when to push and when to wait

September 13th, 2011   |   Business Advice

As I mentioned yesterday, we are launching the new collections for Jess LC next week.

But the truth is, I really wanted to launch today.

In fact, I really wanted to launch the first week of September. But it didn’t happen. And for a while that bothered me quite a bit. I’ve been working on these collections since April and June. Each seemed easy at the onset and were slated to be completed over a month ago.

But life didn’t turn out that way. And since so much of the delays resulted in making the products better, I was understanding of many of the setbacks.

However, now that I am down to the wire, of being thisclose to launching, I was seriously bummed yesterday when I decided to hold off another week.

It’s an age old question: when do you just launch and get it out there, and when do you hold back and wait just a little bit longer?

Many people are not doing what they want to do because they are afraid of trying, failing, or not doing it perfectly. This perpetual delay often causes their dreams to remain theoretical. As Seth Godin says, you gotta ship.

I, on the other hand, am not that way. I realize that as much as I want things to be absolutely p-e-r-f-e-c-t, that goal is impossible, and I work to ship and go forward improving along the way. And yesterday I was tempted to barrel ahead with the launch simply because I am so darn sick of waiting to share with you all what I’ve been working on.

But after a lot of thinking, I decided to wait.

I thought about the pros and cons of rushing the launch this week versus waiting until next Monday. We could have launched if I worked around the clock last night on all of the product pages, lookbooks, inventory, and marketing. We could have had the products available for pre-order to ship next Monday. It could have gotten more buzz simply because it was out an extra week longer than it would be otherwise.

Yet, I held off. I decided to value a more steady, quality approach to the last minute details and the ability to ship orders the same day we launch the collections. I decided to tie up loose ends before sharing it with the world. Though it still won’t mean there will be a perfect launch, it will be more excellent.

And most importantly of all, it will still be launched. Period. 

So though I know this isn’t an Earth-shattering post or revelation, I do think it’s important to think about the balance between shipping vs. not shipping, and shipping well.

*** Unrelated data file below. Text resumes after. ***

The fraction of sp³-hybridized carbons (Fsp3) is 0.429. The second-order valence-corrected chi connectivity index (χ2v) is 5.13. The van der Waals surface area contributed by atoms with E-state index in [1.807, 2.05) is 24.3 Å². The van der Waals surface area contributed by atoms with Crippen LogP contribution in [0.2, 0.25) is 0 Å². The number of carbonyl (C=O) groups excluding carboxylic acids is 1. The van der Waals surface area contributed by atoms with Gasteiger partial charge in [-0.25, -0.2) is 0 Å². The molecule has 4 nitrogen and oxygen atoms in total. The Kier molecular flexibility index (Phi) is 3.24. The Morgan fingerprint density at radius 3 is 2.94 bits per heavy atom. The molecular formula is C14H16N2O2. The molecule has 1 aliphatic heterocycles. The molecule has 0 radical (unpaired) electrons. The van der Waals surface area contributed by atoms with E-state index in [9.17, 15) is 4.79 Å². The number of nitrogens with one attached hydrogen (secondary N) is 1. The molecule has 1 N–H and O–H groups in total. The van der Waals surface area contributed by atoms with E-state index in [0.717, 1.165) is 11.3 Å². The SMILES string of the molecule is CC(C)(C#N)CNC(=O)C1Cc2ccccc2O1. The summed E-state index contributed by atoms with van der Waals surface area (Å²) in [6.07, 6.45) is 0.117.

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  • http://snappycasual.tumblr.com kelsey williams

    My husband is a shipper and I am not. I will write a blog post and then just let it sit. Forever. Wondering if I’ll ever feel “done” with it. I’m not sure how to get over this!

  • http://www.maggieroseonline.com Maggie Rose

    Ryan and I were just talking about something similar. In his job, he works on some of the various brands ‘tablets’ (think iPad-ish) that run Windows. He brought one home and we were playing with it and I asked if he’d rather have an iPad, and he said yes, because Windows was designed for desktop, not for touchscreen. Improvements were planned for the next release. To make a long story short, Apple tends to not announce release dates in advance because they want the product to be perfect (as close as technology can get, anyway). When something like the iPad is released and other brands want a similar product on the market, they are already several years behind in development and rush to put things out WITH bugs that “oh we’ll release an update” or “that’ll be fixed in our next version”. It cheapens the product and the brand image. Nothing wrong with waiting, especially if you’re the first ;)

  • http://www,.cherryrunway.com Jenipher

    This is a GREAT post and really perfectly needed for my thoughts today.

    Thanks for writing about it!
    Can’t wait to see the new collection. :)

    Smiles,
    Jenipher

  • http://www.makeundermylife.com Jess

    Kelsy, here’s my thought: just press “publish” on those posts. Stop waiting for them to be perfect and just make sure you keep shipping. Over time each post will improve. Improvement comes with practice.

    Maggie, I’m happy to hear that I’m taking the “Apple” approach. To know that there is a large company out there that doesn’t set deadlines for launches makes me feel better. For some reason I always thought ‘big companies’ set a deadline and did it no matter what.

    Jenipher, thanks! I can’t wait to share it all too!

  • http://prettyasthemorning.blogspot.com Cara

    Jess, thanks so much for this post–I have been thinking about it for a month. I am such a die-hard perfectionist and since I am also a high-functioner I can get away with imposing these ridiculous standards too often in my life. But it also means that some things that I really want to happen just don’t because I can’t figure out how to execute them perfectly. But I have really been letting this post sink in and finally applying what I learned! Thank you, thank you!